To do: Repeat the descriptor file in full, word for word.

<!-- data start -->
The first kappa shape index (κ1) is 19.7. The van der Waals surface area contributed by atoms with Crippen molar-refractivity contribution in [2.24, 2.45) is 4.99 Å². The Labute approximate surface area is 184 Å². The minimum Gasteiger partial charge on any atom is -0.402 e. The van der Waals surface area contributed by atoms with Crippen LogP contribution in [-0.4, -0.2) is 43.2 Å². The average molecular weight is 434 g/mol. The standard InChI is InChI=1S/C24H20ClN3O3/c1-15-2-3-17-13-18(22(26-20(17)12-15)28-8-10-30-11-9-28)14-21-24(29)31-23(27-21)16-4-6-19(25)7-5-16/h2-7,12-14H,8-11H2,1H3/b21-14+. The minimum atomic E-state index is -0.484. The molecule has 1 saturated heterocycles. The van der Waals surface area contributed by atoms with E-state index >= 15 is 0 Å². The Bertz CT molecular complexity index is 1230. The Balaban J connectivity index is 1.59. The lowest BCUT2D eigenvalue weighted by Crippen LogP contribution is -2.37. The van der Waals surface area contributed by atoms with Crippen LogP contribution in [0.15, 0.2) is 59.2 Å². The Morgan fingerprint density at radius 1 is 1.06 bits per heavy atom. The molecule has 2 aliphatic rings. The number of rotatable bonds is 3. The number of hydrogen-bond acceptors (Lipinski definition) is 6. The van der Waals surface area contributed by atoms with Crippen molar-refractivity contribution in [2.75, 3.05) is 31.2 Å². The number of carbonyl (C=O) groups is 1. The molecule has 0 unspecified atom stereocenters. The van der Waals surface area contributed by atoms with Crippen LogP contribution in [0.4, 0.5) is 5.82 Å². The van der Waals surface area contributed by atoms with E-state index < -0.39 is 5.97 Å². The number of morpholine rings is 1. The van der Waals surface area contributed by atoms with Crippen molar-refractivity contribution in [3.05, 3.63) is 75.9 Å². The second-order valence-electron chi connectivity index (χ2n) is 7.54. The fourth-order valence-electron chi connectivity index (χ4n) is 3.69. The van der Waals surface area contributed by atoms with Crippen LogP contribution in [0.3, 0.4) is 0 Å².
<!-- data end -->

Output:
The first kappa shape index (κ1) is 19.7. The van der Waals surface area contributed by atoms with Crippen molar-refractivity contribution in [2.24, 2.45) is 4.99 Å². The Labute approximate surface area is 184 Å². The minimum Gasteiger partial charge on any atom is -0.402 e. The van der Waals surface area contributed by atoms with Crippen LogP contribution in [-0.4, -0.2) is 43.2 Å². The average molecular weight is 434 g/mol. The standard InChI is InChI=1S/C24H20ClN3O3/c1-15-2-3-17-13-18(22(26-20(17)12-15)28-8-10-30-11-9-28)14-21-24(29)31-23(27-21)16-4-6-19(25)7-5-16/h2-7,12-14H,8-11H2,1H3/b21-14+. The minimum atomic E-state index is -0.484. The molecule has 1 saturated heterocycles. The van der Waals surface area contributed by atoms with E-state index >= 15 is 0 Å². The Bertz CT molecular complexity index is 1230. The Balaban J connectivity index is 1.59. The lowest BCUT2D eigenvalue weighted by Crippen LogP contribution is -2.37. The van der Waals surface area contributed by atoms with Crippen LogP contribution in [0.15, 0.2) is 59.2 Å². The Morgan fingerprint density at radius 1 is 1.06 bits per heavy atom. The molecule has 2 aliphatic rings. The number of rotatable bonds is 3. The number of hydrogen-bond acceptors (Lipinski definition) is 6. The van der Waals surface area contributed by atoms with Crippen molar-refractivity contribution in [2.75, 3.05) is 31.2 Å². The number of carbonyl (C=O) groups is 1. The molecule has 0 unspecified atom stereocenters. The van der Waals surface area contributed by atoms with Crippen LogP contribution in [0.4, 0.5) is 5.82 Å². The van der Waals surface area contributed by atoms with E-state index < -0.39 is 5.97 Å². The number of morpholine rings is 1. The van der Waals surface area contributed by atoms with Crippen molar-refractivity contribution in [3.05, 3.63) is 75.9 Å². The second-order valence-electron chi connectivity index (χ2n) is 7.54. The fourth-order valence-electron chi connectivity index (χ4n) is 3.69. The van der Waals surface area contributed by atoms with Crippen LogP contribution in [0.3, 0.4) is 0 Å².